Indonesian families launch class-action suit over syrup deaths

The families of children in Indonesia who lost their lives as a result of ingesting tainted cough syrup have started a class-action lawsuit against both the national government and the pharmaceutical manufacturers who made the products.

According to a Reuters report, around 200 children in Indonesia have died after being given paracetamol-based syrup containing ethylene glycol and diethylene glycol (DEG), two substances which are well documented in the past to have been introduced as contaminants into syrup-based products.

They tend to appear as contaminants or adulterants of glycerin, an excipient widely used in oral liquid medicines and other products like toothpastes. In some cases, the adulteration with the chemicals – also found in antifreeze and other industrial liquids – is believed to be economically motivated.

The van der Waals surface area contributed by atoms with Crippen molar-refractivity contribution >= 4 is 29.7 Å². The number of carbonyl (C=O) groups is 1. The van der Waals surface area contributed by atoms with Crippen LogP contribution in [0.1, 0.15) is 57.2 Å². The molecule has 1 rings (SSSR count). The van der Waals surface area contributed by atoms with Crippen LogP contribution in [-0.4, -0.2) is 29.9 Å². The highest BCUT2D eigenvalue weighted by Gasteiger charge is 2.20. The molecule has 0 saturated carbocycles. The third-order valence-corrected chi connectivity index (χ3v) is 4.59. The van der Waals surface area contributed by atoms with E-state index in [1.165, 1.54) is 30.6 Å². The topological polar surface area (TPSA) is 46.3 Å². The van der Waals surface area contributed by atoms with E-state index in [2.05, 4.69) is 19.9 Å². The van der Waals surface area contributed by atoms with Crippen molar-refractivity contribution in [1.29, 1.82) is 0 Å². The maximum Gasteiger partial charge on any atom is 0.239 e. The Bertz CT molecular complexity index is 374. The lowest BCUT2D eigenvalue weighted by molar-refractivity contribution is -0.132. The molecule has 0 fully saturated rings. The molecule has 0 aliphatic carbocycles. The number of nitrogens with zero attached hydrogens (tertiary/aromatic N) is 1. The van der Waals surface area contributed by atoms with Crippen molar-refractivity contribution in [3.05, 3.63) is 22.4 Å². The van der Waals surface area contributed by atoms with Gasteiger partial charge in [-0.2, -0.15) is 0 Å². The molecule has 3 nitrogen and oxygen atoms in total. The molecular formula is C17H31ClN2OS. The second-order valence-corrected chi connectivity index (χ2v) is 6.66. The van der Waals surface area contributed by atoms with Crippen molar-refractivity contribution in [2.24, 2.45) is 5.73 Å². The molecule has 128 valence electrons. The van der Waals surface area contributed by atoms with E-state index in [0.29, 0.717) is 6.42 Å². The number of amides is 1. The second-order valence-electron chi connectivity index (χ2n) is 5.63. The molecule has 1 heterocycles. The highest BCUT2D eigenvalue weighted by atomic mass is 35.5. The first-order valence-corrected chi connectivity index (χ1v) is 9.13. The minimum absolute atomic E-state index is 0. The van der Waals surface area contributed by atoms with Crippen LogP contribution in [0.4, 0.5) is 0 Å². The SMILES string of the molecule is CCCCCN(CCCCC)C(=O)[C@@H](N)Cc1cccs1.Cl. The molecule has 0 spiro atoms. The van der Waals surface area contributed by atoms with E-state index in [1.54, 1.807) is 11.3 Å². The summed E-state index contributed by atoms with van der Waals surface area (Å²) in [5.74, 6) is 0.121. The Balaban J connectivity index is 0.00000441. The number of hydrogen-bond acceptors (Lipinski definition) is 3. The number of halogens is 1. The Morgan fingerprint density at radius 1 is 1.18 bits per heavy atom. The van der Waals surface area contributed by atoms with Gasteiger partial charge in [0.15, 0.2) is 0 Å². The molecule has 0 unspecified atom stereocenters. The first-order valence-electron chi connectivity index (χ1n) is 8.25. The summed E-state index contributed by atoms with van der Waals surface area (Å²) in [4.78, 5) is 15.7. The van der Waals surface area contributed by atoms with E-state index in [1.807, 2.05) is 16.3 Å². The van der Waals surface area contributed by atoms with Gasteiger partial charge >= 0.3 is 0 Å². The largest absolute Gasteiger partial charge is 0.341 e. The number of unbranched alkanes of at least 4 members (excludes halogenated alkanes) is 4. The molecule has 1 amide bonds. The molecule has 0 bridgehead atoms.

The Indonesian fatalities were recorded in the midst of a spate of incidents involving DEG and ethylene glycol in cough syrups, with alerts issued by the World Health Organisation (WHO) over deaths in Uzbekistan and Gambia in the last few months.

The products have been linked to toxic effects can include abdominal pain, vomiting, diarrhoea, inability to pass urine, headache, altered mental state, and acute kidney injury which may lead to death.

Around 25 families are involved in the class action, which has been filed against the health and finance ministries, Indonesia's drug regulator BPOM, and "at least eight drug companies," says Reuters.

A WHO alert last year identified eight different products suspected of being contaminated, including syrups from PT Konimex, PT Yarindo Farmatama, PT Universal Pharmaceutical Industries, and PT Afi Farma.

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